Sycamore wastewater plant one of two in country joining pilot program

Director of Sycamore Public Works Matt Anderson, middle, talks during the Sept. 5, 2023 Sycamore City Council meeting as Finance Director Brien Martin, left, and Sycamore Chief of Police Jim Winters, right, listen.

SYCAMORE – Sycamore City Council has agreed for the city to take part in a nationwide pilot program that officials say will create a more efficient wastewater treatment at city facilities.

Beginning in 2024, Sycamore will pay $35,000 annually for three years to participate in the intermittent cycle extended aeration system 2.0 pilot program by Xylem Vue Powered by GoAigua, giving the city’s wastewater treatment plant access to Xylem’s scalable software that enables system optimization of wastewater treatment.

According to city documents, Sycamore will be home to one of two wastewater treatment plants selected for the new program across the country.

City Manager Michael Hall said, as a part of the agreement, Xylem will pay for and install a $137,840 sensor network at Sycamore’s wastewater treatment plant – the annual payment the city makes will specifically fund the software used in the program.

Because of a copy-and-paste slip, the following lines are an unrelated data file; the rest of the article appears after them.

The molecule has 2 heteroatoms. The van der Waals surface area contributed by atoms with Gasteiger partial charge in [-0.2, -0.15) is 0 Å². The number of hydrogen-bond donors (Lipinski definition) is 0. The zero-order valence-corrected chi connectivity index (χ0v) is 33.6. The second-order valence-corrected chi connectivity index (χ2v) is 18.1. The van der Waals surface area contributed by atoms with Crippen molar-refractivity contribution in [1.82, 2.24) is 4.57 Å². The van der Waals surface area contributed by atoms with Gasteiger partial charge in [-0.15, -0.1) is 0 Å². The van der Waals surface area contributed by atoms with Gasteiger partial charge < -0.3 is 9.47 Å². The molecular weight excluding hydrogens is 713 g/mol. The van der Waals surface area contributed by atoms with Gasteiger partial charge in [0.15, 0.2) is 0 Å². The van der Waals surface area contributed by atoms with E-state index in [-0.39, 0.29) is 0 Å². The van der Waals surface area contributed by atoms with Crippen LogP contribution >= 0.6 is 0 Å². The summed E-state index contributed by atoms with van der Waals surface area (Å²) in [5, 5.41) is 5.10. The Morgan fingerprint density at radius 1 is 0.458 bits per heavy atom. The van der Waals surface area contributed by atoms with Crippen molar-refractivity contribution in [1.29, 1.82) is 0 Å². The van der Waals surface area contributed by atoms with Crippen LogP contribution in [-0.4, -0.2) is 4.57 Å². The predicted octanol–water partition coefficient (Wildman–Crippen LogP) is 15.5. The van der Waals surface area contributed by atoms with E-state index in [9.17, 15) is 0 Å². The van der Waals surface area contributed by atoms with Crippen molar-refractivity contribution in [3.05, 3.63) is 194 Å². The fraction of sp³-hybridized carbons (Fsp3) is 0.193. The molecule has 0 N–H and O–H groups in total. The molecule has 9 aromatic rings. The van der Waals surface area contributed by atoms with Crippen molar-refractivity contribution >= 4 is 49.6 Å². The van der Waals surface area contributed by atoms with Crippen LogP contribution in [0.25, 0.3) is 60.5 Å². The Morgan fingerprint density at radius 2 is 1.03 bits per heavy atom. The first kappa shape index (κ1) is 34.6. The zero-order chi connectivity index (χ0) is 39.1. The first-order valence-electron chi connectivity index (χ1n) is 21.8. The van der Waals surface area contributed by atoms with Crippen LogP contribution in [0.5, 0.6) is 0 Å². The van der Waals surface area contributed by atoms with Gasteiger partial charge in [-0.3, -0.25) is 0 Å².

“The potential benefits of this pilot outweigh the expenses.”

—  Matt Anderson, Sycamore city public works director

“This equipment will be donated, and what we’re looking at is a yearly cost for the software system of $35,000 a year for a three year contract. After that I believe the equipment will be ours,” Hall said.

Sycamore Public Works Director Matt Anderson wrote in a letter to Hall that the $105,000 expenditure will be included in the fiscal 2024 budget and supported by sewer use fees.

“The potential benefits of this pilot outweigh the expenses,” Anderson wrote in the Aug. 30 document.

During Tuesday’s Sycamore City Council meeting Anderson said the program will essentially set up artificial intelligence through the sensor network to monitor what’s coming in and going out of plant. The monitoring will detect what’s in the water and then suggest potential scenarios to treat the water accordingly, Anderson said.

The goal, Anderson said, is to increase energy efficiency and ensure the right chemicals are added to the water precisely when they’re needed.

Before Sycamore City Council voted 7-0 to join the pilot program, 1st Ward Alderperson Alan Bauer said he thinks keeping the area’s water supply clean is a common goal for everyone with stakes in the Sycamore community.

“You know, water is one of our precious resources, and keeping the Kishwaukee [River] clean and healthy is paramount to all of our operations,” Bauer said.